Series: Riding to win vs. chasing perfection (Blog 2)

By Annette Paterakis

In the first installment of this series I opened Pandora’s Box (if you haven’t read it yet, click this link). How should we be thinking about our riding approach in the ring? Should we always be focused on training our horses and seeking to ride that elusive ‘perfect round’? Or are there circumstances when we should be seeking victory? Today I’m going to talk about riding to win. How can you ride, train and prepare to be (or become) more competitive? What are the upsides and what are the downsides of this approach? When is going for it a good idea and when should we be advised to give that fast ride or quick turn a pass? When you feel you and your horse are ready to really go for it but you’re not sure what to do, I’ve got you covered with a few ways to train quick thinking and turning.

The pros

Riding to win requires a very different mindset than riding a first round for example. In the first round, you think one smooth rhythm, using your turns to get ready for the next line and so on. In the jump off however, everything gets faster and often feels a lot less smooth.

The main advantage of riding to win, is that you train yourself to ride, think and turn faster. You get used to this different kind of ride by the simple fact that you do it more often. With a more clear focus on being competitive, you increase your chances of victory. Another advantage is that you and your horse learn to think and communicate very closely together. If in the heat of the moment you think “sharp turn to the left” but your horse is focused on “straight ahead”, you are in trouble. So learning how to become a close team and how to align together is an important factor for a successful jump off or round on time.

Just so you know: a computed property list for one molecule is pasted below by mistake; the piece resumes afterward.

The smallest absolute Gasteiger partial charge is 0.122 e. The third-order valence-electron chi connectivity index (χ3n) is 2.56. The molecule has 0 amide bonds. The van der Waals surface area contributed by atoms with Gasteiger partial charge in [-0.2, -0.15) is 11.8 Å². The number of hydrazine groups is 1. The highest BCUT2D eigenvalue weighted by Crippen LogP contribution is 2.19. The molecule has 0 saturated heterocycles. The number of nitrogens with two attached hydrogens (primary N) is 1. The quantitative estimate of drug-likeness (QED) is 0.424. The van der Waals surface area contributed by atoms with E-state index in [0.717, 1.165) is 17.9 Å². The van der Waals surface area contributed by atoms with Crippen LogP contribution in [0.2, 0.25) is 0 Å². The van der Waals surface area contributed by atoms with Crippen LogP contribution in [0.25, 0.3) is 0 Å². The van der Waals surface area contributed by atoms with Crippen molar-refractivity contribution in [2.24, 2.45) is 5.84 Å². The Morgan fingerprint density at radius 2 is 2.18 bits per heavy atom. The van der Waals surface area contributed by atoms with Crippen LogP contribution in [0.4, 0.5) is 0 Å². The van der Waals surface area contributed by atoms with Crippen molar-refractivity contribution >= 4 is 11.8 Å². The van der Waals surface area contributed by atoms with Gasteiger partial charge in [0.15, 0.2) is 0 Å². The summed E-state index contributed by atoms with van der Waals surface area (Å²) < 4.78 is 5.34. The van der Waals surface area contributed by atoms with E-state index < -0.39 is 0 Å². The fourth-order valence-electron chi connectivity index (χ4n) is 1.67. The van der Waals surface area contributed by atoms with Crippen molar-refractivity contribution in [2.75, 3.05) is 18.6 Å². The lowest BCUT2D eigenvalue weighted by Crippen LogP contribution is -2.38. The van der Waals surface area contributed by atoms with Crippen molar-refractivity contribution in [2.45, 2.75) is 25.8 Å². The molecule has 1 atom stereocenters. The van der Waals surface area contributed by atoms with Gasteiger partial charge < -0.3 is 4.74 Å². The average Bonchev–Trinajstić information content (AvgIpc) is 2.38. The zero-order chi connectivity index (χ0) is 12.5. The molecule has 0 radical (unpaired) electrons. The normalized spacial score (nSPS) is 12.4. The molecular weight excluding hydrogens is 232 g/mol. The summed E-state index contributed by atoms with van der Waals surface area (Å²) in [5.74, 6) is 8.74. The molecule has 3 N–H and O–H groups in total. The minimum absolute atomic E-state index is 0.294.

The cons

A crucial downside of riding to win is the danger that it might put greater strain our horses and increase the risk of injury. So knowing when to go for it is critical. Another possible downside is the slightly addictive nature of winning. When attempting to win more often, statistically (assuming the circumstances are right), you have a greater chance of getting that ribbon and with it, greater success. What I have often learned from my clients however, is that when you become more competitive, you start to crave that wonderful feeling of victory. In other words, our ego gets addicted quickly. With that shift of focus from process to results, we quickly loose track of what matters the most: becoming the best rider and the best team with our horse that we possibly can.


“What I have learned from interviewing some of the most successful riders in showjumping, is that chasing the podium is something that they have been preparing for long in advance, down to specific decisions they have made leading up to the big day.”


When to